Colonial Past Fuels Anger

Chinese crowds demonstrate against Japan on a sensitive anniversary.
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A riot policeman directs protesters in Chengdu as they march carrying an anti-Japanese banner and a Mao portrait, Sept. 16, 2012.
A riot policeman directs protesters in Chengdu as they march carrying an anti-Japanese banner and a Mao portrait, Sept. 16, 2012.

Anti-Japan protests continued across China on Tuesday as the country marked a sensitive military anniversary, amid warnings from Beijing that it could take "further action" over a disputed island chain in the East China Sea.

In the northeastern Chinese province of Liaoning, where the 1931 "Mukden Incident" heralded the Japanese invasion of China, thousands marched to the Japanese consulate in Shenyang, waving banners recalling Chinese shame and anger at Japan's colonial past.

The crowd threw bricks, smashing windows in the building, and holding up placards, but were kept away from the consulate building by riot police.

Japanese restaurants in the neighborhood were also under armed guard, while stores selling Japanese goods appeared damaged, residents said.

"The crowds just keep coming," said the proprietor of one Japanese restaurant in the district. "It was pretty scary today; we haven't been able to open for business."

"The windows have all been smashed with bricks; they came rushing at us from across the street," she said. "If the riot police hadn't been there to beat them up, things could have gotten really serious."

Organized protests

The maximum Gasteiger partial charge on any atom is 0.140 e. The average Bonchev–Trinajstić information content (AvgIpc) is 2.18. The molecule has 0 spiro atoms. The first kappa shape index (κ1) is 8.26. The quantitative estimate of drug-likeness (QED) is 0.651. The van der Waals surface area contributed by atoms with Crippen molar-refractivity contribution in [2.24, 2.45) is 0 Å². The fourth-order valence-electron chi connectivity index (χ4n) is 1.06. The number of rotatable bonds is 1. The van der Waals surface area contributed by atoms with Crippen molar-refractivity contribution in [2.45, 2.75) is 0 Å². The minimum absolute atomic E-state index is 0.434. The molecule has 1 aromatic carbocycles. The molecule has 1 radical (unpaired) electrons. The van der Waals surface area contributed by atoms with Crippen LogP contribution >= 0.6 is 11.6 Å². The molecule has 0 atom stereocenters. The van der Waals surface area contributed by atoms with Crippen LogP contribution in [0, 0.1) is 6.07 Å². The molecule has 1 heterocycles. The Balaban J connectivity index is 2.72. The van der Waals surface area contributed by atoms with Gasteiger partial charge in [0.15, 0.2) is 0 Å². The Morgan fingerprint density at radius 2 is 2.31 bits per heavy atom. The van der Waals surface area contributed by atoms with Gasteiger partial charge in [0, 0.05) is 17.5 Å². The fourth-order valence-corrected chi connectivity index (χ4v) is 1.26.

However, there were signs that not all of the protests were spontaneous outbursts of popular anger.

Some demonstrators in Guangzhou told Hong Kong media the protests had been organized by their company.

And Sichuan-based academic Tie Liu said he was against such a raw display of patriotism, which he blamed on the ruling Chinese Communist Party.

"I told my son that he must not on any account go out on the streets," Tie said. "This is bringing chaos to our country, and it will disturb the 18th Party Congress and cause havoc in China."

"The Chinese government should apologize to the Chinese people, because they have incited this chaos, and supported the masses in their acts of violence on the streets."

"You can see in a lot of places that there are plainclothes cops mixed up with the crowds.... This should be solved through diplomatic means; by sitting down and talking."


Some protesters appeared full of genuine anger and called for a widespread boycott of Japanese goods, in a movement that has already had an impact on economic ties between Asia's two largest economies.

"Don't buy Japanese goods," one protester said on Hong Kong television. "We are allowing them to save up our renminbi (yuan) to buy bullets instead, which will come back to hit us one day."

Hundreds of Japanese shops and businesses remained shuttered in Chinese cities on Tuesday following attacks in recent days, and protesters once more converged on the Japanese embassy in Beijing, chanting slogans, waving Chinese flags and throwing water bottles over the perimeter fence.